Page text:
The bottom line is that considered, aggressive treatments are needed when a child is miserable from itching and scratching, but this does not necessarily involve going straight for the prescription-strength treatments for head lice infestation.

Nonmedical Lice Removal Services
A growing number of entrepreneurs, such as Lice Lifters in Dallas ( and The Hair Angels in Los Angeles ( see profit potential in the drug-resistant lice epidemic and parents’ need for treatment. These services are provided in a salon-like environment using natural, nonchemical remedies that remove all lice and nits, making follow-up visits unnecessary. One chain, Lice Clinics of America, uses a device that floods the scalp with warm air, drying out and killing lice. Combing out of nits is still necessary, although less so than without the dehydration process.

While such lice removal services are not covered by health insurance, typically, they can be paid for using a health savings account or flexible savings account.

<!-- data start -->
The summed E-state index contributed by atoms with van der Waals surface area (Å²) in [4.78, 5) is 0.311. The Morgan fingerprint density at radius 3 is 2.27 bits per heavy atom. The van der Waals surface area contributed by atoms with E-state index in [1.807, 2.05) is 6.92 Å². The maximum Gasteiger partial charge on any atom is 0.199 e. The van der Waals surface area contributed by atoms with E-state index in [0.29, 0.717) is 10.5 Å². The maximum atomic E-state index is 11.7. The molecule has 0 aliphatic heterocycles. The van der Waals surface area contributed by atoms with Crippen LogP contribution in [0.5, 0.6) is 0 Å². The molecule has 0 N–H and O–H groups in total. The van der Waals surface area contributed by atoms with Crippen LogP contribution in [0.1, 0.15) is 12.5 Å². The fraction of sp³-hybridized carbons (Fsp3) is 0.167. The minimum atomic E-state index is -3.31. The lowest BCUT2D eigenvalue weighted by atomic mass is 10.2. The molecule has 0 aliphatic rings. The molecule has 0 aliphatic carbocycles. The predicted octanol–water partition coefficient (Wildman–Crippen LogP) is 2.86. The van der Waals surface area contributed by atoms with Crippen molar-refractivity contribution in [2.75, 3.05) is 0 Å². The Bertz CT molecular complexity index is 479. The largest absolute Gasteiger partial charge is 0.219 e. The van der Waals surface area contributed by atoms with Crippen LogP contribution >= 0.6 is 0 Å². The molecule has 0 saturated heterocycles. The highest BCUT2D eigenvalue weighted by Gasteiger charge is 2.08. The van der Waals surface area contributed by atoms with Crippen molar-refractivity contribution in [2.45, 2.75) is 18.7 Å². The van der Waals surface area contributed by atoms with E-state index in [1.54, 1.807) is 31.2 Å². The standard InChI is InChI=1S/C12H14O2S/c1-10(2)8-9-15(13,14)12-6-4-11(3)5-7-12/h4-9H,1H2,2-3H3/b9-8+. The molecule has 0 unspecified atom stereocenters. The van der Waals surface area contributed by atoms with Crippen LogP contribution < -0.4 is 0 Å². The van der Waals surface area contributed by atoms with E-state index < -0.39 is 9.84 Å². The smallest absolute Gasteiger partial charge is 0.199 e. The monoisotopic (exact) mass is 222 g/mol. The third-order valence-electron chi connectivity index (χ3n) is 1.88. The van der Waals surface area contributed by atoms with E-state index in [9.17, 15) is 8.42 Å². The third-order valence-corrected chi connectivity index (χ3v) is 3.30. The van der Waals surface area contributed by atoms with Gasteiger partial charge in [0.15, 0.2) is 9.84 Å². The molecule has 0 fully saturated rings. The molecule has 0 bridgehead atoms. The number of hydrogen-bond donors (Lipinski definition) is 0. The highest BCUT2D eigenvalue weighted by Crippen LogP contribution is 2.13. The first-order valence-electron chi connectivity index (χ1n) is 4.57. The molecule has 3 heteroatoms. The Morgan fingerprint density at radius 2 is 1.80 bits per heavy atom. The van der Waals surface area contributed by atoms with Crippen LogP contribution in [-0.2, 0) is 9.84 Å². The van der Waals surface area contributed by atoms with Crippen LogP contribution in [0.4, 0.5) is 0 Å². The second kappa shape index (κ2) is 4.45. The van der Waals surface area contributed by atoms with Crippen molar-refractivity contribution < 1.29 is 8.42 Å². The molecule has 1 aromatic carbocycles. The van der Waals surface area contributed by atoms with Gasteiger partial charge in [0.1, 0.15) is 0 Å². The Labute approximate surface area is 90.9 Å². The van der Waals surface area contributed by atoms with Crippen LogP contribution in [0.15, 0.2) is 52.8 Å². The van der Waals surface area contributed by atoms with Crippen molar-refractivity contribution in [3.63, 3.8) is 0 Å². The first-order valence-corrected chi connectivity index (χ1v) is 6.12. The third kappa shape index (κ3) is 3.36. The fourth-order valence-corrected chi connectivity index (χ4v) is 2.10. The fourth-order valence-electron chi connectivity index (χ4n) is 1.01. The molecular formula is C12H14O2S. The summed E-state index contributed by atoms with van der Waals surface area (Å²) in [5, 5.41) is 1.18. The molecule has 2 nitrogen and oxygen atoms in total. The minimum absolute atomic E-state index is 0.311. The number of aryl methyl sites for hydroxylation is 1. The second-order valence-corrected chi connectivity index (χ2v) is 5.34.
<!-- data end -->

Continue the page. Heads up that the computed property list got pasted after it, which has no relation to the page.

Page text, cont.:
Of course, most treatments require that other steps be taken to get rid of a head lice infestation.4 After two treatments, the use of a very fine-toothed comb is required to get rid of the nits that could still be clinging to the hair shaft. It’s also recommended that all family members be checked and/or treated. Patients and parents should be counseled to not share grooming tools, hats, scarves, or other articles of clothing that were worn by someone with a known infestation. Further, all items that have come into contact with the head and hair need to be cleaned. Combs and brushes should also be cleaned well by soaking them in a disinfectant such as Lysol or Clorox. Hats, scarves, towels, and bed sheets should be washed in hot water and dried in a hot dryer. Contaminated clothing that cannot be washed or dry cleaned should be sealed in a plastic bag for two weeks, as lice can live for only a few days off the patient’s body. Sometimes people are advised to buy a special lice insecticide spray to use on furniture. However, careful vacuuming may be as effective in most cases. Pets do not need to be treated.